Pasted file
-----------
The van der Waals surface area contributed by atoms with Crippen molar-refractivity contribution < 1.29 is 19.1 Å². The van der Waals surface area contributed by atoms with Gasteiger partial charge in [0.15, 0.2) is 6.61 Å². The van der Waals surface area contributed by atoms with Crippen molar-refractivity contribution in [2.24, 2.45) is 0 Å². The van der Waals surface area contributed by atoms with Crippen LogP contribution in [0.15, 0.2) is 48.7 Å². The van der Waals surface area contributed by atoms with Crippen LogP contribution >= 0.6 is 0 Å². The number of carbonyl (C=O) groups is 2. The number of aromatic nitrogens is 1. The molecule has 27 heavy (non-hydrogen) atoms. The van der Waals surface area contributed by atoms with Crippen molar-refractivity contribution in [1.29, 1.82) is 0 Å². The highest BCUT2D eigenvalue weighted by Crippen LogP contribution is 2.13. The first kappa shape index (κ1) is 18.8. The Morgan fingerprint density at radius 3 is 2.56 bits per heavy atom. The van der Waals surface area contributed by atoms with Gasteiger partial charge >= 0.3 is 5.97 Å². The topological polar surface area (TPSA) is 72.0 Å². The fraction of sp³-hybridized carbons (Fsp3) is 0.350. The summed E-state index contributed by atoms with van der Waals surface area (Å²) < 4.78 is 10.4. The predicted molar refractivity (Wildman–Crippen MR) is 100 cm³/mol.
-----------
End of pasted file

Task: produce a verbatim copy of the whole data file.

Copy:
The van der Waals surface area contributed by atoms with Crippen molar-refractivity contribution < 1.29 is 19.1 Å². The van der Waals surface area contributed by atoms with Gasteiger partial charge in [0.15, 0.2) is 6.61 Å². The van der Waals surface area contributed by atoms with Crippen molar-refractivity contribution in [2.24, 2.45) is 0 Å². The van der Waals surface area contributed by atoms with Crippen LogP contribution in [0.15, 0.2) is 48.7 Å². The van der Waals surface area contributed by atoms with Crippen LogP contribution >= 0.6 is 0 Å². The number of carbonyl (C=O) groups is 2. The number of aromatic nitrogens is 1. The molecule has 27 heavy (non-hydrogen) atoms. The van der Waals surface area contributed by atoms with Crippen molar-refractivity contribution in [1.29, 1.82) is 0 Å². The highest BCUT2D eigenvalue weighted by Crippen LogP contribution is 2.13. The first kappa shape index (κ1) is 18.8. The Morgan fingerprint density at radius 3 is 2.56 bits per heavy atom. The van der Waals surface area contributed by atoms with Gasteiger partial charge >= 0.3 is 5.97 Å². The topological polar surface area (TPSA) is 72.0 Å². The fraction of sp³-hybridized carbons (Fsp3) is 0.350. The summed E-state index contributed by atoms with van der Waals surface area (Å²) < 4.78 is 10.4. The predicted molar refractivity (Wildman–Crippen MR) is 100 cm³/mol.